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Finding hope in adversity is one of the themes of Christmas. Jesus was born into a world full of fear. The angels came to frightened shepherds with hope in their voices: ‘Fear not’, they urged, ‘we bring you tidings of great joy, which shall be to all people. For unto you is born this day in the City of David a Saviour who is Christ the Lord.’

Although we are capable of great acts of kindness, history teaches us that we sometimes need saving from ourselves – from our recklessness or our greed. God sent into the world a unique person – neither a philosopher nor a general (important though they are) – but a Saviour, with the power to forgive.

Forgiveness lies at the heart of the Christian faith. It can heal broken families, it can restore friendships and it can reconcile divided communities. It is in forgiveness that we feel the power of God’s love.

from The Queen’s Christmas Message, 2011.

O Virgo Virginum: The Eighth O Antiphon

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Most Catholics are familiar with the seven O Antiphons sung since ancient times at Vespers, from 17-23 December:

  • Dec 17: O Sapientia (“O Wisdom”)
  • Dec 18: O Adonai (“O Lord”)
  • Dec 19: O Radix Jesse (“O Root of Jesse”)
  • Dec 20: O Clavis David (“O Key of David”)
  • Dec 21: O Oriens (“O Dawn of the East”)
  • Dec 22: O Rex Gentium (“O King of the Nations”)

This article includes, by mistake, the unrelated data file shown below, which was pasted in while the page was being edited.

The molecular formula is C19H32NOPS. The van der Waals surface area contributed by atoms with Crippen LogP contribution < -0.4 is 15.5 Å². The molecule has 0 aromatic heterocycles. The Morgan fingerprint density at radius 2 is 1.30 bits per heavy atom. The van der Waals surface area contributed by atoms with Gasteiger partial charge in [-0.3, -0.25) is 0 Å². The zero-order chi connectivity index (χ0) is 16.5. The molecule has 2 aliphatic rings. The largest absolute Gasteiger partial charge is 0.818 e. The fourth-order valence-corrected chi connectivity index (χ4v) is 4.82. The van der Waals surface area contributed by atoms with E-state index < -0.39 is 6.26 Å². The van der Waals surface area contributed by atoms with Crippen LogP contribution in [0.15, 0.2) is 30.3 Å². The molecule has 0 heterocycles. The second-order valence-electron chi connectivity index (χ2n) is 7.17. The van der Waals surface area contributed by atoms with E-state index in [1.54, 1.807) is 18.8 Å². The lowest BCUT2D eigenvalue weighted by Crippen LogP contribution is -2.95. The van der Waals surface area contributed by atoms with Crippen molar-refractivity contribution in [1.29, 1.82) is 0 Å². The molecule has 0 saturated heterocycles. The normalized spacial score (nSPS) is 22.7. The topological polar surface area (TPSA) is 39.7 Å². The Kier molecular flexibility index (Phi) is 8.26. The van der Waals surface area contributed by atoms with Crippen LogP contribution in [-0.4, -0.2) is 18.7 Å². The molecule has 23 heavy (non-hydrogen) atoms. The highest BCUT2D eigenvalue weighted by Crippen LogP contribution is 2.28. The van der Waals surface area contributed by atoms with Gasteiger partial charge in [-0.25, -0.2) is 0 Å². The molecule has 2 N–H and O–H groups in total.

• Dec 23: O Emmanuel (“O God With Us”)

In medieval England, the practice was to bring all of these antiphons forward one day in the calendar, so, singing O Sapientia on 16 December (if you look at the Kalendar in a copy of the 1662 Book of Common Prayer, you will notice this listing at the relevant date, Cranmer having copied it over from the medieval English Sarum Use). On the final day before Christmas Eve, 23 December, an eighth antiphon to the Blessed Virgin Mary was added:

O Virgo virginum, quomodo fiet istud?
Quia nec primam similem visa es nec habere sequentem.
Filiae Jerusalem, quid me admiramini?
Divinum est mysterium hoc quod cernitis.

(“O Virgin of virgins, how shall this be?
For neither before you, nor after you, shall there be any like you.
Daughters of Jerusalem, why marvel at me?
That which you behold is a divine mystery.”)

Watch/listen below (the title of the video gets the date wrong, though the singing is spot-on):